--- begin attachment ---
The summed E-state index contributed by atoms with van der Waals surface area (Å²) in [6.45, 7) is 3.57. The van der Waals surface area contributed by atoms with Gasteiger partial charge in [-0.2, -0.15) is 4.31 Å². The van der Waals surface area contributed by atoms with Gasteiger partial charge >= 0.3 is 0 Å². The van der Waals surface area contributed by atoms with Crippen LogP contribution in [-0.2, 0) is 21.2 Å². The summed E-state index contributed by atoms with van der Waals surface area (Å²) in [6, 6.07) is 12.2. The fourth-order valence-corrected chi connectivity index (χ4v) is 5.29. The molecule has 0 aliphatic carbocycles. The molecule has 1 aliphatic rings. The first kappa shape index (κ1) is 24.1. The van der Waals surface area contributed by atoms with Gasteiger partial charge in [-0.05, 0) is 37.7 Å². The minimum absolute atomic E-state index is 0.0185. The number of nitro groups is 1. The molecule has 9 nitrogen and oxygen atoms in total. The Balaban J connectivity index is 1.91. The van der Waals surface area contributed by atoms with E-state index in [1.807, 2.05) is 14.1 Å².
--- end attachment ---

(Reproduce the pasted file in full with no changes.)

The summed E-state index contributed by atoms with van der Waals surface area (Å²) in [6.45, 7) is 3.57. The van der Waals surface area contributed by atoms with Gasteiger partial charge in [-0.2, -0.15) is 4.31 Å². The van der Waals surface area contributed by atoms with Gasteiger partial charge >= 0.3 is 0 Å². The van der Waals surface area contributed by atoms with Crippen LogP contribution in [-0.2, 0) is 21.2 Å². The summed E-state index contributed by atoms with van der Waals surface area (Å²) in [6, 6.07) is 12.2. The fourth-order valence-corrected chi connectivity index (χ4v) is 5.29. The molecule has 0 aliphatic carbocycles. The molecule has 1 aliphatic rings. The first kappa shape index (κ1) is 24.1. The van der Waals surface area contributed by atoms with Gasteiger partial charge in [-0.05, 0) is 37.7 Å². The minimum absolute atomic E-state index is 0.0185. The number of nitro groups is 1. The molecule has 9 nitrogen and oxygen atoms in total. The Balaban J connectivity index is 1.91. The van der Waals surface area contributed by atoms with E-state index in [1.807, 2.05) is 14.1 Å².